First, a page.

Are you a biosecurity risk? It can be difficult for the untrained eye to tell from the surface if a boat is a biosecurity risk or not. The safest rule of thumb is to ensure your boat hull never carries more than a slime layer, and ideally this is regularly brushed or wiped off. Your boat should also have a regular out-of-water clean and a liberal coating of antifouling paint.
MAF Biosecurity New Zealand (MAFBNZ) is the government agency responsible for marine biosecurity. It has work programmes underway to help prevent marine pests arriving in New Zealand in the first place, to detect and take action against any new arrivals, and to help manage any that do become established pests. But protecting New Zealand is not just the Government’s job. As a boatie you can help prevent the spread of those marine pests already in our waters. And the more people we have keeping watch for anything that may be a new exotic pest, the greater our chances of detecting it early and managing it.
It is a scientific fact that marine pests travel on boat hulls. A 1998 report by the National Institute of Water and Atmospheric Research (NIWA) estimated that of the 148 known introduced marine species in New Zealand, 69 percent had arrived in hull fouling. The message is clear – keep your boat bottom clean. Pests are unlikely to hitch a ride on a clean hull.
A slime layer is easily removed with a water blast.nAny vessel that remains moored in seawater (yachts, launches, fishing/aquaculture boats, ferries, barges) can collect marine pests in the growth that accumulates on the bottom. These can then t allow in-water cleaning because of the risk of releasing contaminants in paint.
The only way to ensure a good thorough clean is to slip or haul out your boat. Regularly cleaning out of the water and replacing your antifouling paint should be a fact of life for boat ownership. And that’s not just for biosecurity. As most boaties know, keeping your hull clean improves performance, reduces running costs and prolongs the life of your vessel. The following are guidelines for cleaning your hull if you are doing it yourself:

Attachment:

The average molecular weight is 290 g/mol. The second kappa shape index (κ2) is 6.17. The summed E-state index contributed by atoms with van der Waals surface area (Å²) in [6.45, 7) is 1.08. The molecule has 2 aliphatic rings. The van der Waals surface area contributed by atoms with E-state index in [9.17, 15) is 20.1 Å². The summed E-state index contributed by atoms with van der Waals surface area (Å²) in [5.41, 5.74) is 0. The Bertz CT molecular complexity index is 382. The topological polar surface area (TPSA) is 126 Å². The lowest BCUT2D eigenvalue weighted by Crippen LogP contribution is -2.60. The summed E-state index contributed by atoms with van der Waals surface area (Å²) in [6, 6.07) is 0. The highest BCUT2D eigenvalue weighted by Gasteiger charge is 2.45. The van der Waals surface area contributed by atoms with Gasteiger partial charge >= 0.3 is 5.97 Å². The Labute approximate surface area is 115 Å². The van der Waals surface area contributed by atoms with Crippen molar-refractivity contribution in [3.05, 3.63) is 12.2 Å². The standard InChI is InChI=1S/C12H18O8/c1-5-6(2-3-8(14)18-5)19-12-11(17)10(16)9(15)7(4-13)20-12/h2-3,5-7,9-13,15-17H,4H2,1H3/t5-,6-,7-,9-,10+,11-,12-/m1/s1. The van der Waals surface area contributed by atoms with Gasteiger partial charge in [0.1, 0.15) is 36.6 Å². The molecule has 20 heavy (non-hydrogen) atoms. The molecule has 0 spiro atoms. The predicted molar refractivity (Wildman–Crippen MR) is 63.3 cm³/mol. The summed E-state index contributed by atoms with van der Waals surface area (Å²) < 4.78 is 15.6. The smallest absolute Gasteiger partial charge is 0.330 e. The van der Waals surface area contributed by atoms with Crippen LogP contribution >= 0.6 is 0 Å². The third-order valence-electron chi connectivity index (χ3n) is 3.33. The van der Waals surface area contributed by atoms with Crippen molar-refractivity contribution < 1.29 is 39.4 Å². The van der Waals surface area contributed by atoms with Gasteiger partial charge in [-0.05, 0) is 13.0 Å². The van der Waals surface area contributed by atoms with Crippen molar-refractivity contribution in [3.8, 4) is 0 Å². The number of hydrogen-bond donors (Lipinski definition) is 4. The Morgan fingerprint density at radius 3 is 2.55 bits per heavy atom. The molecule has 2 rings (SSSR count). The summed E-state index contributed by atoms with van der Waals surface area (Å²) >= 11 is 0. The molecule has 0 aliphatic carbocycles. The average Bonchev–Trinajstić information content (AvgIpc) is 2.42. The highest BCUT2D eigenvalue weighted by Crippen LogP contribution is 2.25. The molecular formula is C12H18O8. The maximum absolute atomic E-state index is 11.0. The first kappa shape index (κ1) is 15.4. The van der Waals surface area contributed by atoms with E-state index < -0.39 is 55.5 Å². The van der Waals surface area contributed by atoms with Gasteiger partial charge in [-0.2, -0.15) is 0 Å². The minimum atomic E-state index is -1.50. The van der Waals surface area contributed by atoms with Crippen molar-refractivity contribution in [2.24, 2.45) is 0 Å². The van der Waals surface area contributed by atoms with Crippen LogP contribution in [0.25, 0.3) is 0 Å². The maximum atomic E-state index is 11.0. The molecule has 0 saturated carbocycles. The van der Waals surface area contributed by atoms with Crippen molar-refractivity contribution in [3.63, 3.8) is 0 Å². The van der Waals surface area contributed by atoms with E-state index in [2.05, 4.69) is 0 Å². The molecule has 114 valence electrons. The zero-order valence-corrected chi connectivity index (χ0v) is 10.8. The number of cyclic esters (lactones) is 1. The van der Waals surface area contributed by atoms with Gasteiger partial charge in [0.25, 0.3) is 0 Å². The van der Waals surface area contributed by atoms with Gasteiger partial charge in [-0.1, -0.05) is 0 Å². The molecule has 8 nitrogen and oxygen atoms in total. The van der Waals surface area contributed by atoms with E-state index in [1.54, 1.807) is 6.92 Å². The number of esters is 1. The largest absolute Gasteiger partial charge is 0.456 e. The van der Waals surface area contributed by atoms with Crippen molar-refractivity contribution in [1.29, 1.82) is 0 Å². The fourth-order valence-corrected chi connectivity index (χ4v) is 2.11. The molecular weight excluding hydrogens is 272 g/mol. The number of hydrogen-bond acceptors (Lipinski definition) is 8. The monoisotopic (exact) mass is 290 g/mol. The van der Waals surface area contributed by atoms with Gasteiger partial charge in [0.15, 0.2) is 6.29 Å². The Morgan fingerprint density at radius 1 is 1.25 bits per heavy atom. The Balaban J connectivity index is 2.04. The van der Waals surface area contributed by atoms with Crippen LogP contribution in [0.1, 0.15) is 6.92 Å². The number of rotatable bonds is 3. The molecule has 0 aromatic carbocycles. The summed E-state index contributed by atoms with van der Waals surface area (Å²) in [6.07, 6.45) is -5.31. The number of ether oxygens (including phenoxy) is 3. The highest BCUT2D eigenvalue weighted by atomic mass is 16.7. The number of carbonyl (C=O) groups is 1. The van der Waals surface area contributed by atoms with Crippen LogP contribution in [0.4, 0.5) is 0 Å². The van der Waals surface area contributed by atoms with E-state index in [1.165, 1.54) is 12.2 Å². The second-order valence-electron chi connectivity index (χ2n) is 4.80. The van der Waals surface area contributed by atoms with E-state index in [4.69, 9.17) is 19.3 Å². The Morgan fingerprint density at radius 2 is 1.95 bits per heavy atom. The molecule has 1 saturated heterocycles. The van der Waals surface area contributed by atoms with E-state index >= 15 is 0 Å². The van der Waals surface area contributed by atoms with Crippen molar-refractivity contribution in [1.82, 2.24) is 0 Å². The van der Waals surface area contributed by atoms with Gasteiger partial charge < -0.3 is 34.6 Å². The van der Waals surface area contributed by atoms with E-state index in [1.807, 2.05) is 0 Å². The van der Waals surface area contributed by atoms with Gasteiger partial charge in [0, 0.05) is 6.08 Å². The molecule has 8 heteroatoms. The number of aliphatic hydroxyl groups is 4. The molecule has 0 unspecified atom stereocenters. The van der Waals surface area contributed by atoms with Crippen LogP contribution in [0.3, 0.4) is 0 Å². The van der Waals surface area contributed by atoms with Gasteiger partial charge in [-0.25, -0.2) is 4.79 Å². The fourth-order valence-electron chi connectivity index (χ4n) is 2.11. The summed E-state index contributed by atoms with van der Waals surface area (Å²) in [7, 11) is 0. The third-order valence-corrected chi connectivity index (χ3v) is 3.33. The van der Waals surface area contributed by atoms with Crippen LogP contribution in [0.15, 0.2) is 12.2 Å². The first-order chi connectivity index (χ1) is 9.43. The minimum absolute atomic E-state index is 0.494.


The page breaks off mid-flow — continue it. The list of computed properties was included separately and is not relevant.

- When out-of-water cleaning, where possible arrange to haul your boat out at a facility where waste hull-wash water is contained and treated before going back into the sea or is discharged to a municipal sewerage system. Once again, your local city or regional council or marina will be able to guide you on the best facilities for your needs.
- You should always haul out your vessel for cleaning if it is carrying any more than a slime layer.
- Remove all visible fouling, including mussels, barnacles, seaweed etc.
- Dispose of all debris removed to a rubbish bin that will go to land-based refuse dump. Some pests are very tough and can survive being out of water for a long time, and some are encouraged to reproduce after being out of the water for some time. So don’t dump debris where it might end up back in the ocean.
- Hose and brush down surface to remove all fouling. Water or sandblast where required.
- Pay particular attention to what are known as “niche areas” on your boat – areas that stick out or contain water where marine organisms could attach or hide. These include:
- keel and stabilisers;
- intakes and outlets;
- propellers and shafts;
- rudders and casings;
- earth plates, transducers and areas where antifoul has not been applied such as where the hull has rested during the last painting;
- anchors and anchor wells.
The best way to avoid fouling build up is to have your hull coated with an appropriate antifoul paint. Your antifoul should be replaced at the interval recommended by the manufacturer or retailer, or when the paint has been scraped or damaged. The antifouling paint used should be suitable for the material of the hull, the type of boat and the use it is put to. Factors considered in this are the speed of travel, time kept at mooring or berth, and the water conditions around your boat. Be sure to strictly follow the manufacturer’s and or retailer’s instructions. If you’re unsure on what antifouling paint to use, get advice from your local marine chandlery or marina slipyard.
If you are moving to a new area, ideally clean before you set off. Preferably slip or haul out your vessel for a thorough, out-of-water clean and antifoul before a voyage such as a holiday, working in another region or a relocation trip. Antifouling should help you avoid picking up any nasties while you are away.
If you are returning to New Zealand after sailing internationally, it is very important make sure you’re not bringing back hitchhiking marine pests. If possible, you should check and clean any debris from your hull before you leave your last offshore port or location. If you are unable to carry out a full haul out and antifoul application at this stage, you should arrange to haul out your vessel as soon as possible after arrival back in New Zealand. Haul out on arrival back here must be in a boat maintenance facility that has containment systems and treatment of all waste and cleaning run-off. The MAFBNZ inspector clearing your vessel on return will be able to advise you on a suitable facility and may direct you there if they consider you pose a biosecurity risk.
Most of you know salt water is hard on vessels and gear. Washing your boat, fishing gear and dive gear with fresh water after every use will prolong its life and reduce the risk of spreading marine pests.